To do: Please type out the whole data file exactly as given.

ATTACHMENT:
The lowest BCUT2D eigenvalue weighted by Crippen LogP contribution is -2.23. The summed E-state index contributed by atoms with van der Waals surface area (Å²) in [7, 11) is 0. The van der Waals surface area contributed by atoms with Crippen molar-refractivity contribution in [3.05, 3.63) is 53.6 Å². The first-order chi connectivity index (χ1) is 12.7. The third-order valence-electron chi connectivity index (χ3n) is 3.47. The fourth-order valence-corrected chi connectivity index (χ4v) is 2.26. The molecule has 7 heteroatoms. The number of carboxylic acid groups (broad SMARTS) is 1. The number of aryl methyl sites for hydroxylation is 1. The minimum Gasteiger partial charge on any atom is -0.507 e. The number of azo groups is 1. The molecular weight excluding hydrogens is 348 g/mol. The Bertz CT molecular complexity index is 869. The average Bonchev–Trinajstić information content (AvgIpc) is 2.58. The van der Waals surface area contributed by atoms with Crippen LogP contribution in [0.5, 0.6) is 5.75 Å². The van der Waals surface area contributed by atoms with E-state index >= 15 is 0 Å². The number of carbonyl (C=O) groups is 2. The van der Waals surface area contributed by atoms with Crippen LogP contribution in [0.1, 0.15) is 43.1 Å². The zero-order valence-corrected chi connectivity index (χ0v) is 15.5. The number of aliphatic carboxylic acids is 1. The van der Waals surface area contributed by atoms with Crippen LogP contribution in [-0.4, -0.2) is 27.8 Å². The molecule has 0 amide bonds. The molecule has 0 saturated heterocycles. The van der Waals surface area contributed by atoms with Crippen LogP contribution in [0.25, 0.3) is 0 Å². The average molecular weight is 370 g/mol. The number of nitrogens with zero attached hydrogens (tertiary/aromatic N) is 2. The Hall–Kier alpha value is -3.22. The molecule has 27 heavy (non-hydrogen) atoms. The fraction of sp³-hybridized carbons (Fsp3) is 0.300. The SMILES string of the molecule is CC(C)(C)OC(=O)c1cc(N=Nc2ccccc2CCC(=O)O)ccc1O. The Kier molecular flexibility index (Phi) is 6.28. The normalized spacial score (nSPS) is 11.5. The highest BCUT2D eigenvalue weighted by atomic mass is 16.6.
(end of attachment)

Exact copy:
The lowest BCUT2D eigenvalue weighted by Crippen LogP contribution is -2.23. The summed E-state index contributed by atoms with van der Waals surface area (Å²) in [7, 11) is 0. The van der Waals surface area contributed by atoms with Crippen molar-refractivity contribution in [3.05, 3.63) is 53.6 Å². The first-order chi connectivity index (χ1) is 12.7. The third-order valence-electron chi connectivity index (χ3n) is 3.47. The fourth-order valence-corrected chi connectivity index (χ4v) is 2.26. The molecule has 7 heteroatoms. The number of carboxylic acid groups (broad SMARTS) is 1. The number of aryl methyl sites for hydroxylation is 1. The minimum Gasteiger partial charge on any atom is -0.507 e. The number of azo groups is 1. The molecular weight excluding hydrogens is 348 g/mol. The Bertz CT molecular complexity index is 869. The average Bonchev–Trinajstić information content (AvgIpc) is 2.58. The van der Waals surface area contributed by atoms with Crippen LogP contribution in [0.5, 0.6) is 5.75 Å². The van der Waals surface area contributed by atoms with E-state index >= 15 is 0 Å². The number of carbonyl (C=O) groups is 2. The van der Waals surface area contributed by atoms with Crippen LogP contribution in [0.1, 0.15) is 43.1 Å². The zero-order valence-corrected chi connectivity index (χ0v) is 15.5. The number of aliphatic carboxylic acids is 1. The van der Waals surface area contributed by atoms with Crippen LogP contribution in [-0.4, -0.2) is 27.8 Å². The molecule has 0 amide bonds. The molecule has 0 saturated heterocycles. The van der Waals surface area contributed by atoms with Crippen LogP contribution in [0.25, 0.3) is 0 Å². The average molecular weight is 370 g/mol. The number of nitrogens with zero attached hydrogens (tertiary/aromatic N) is 2. The Hall–Kier alpha value is -3.22. The molecule has 27 heavy (non-hydrogen) atoms. The fraction of sp³-hybridized carbons (Fsp3) is 0.300. The SMILES string of the molecule is CC(C)(C)OC(=O)c1cc(N=Nc2ccccc2CCC(=O)O)ccc1O. The Kier molecular flexibility index (Phi) is 6.28. The normalized spacial score (nSPS) is 11.5. The highest BCUT2D eigenvalue weighted by atomic mass is 16.6.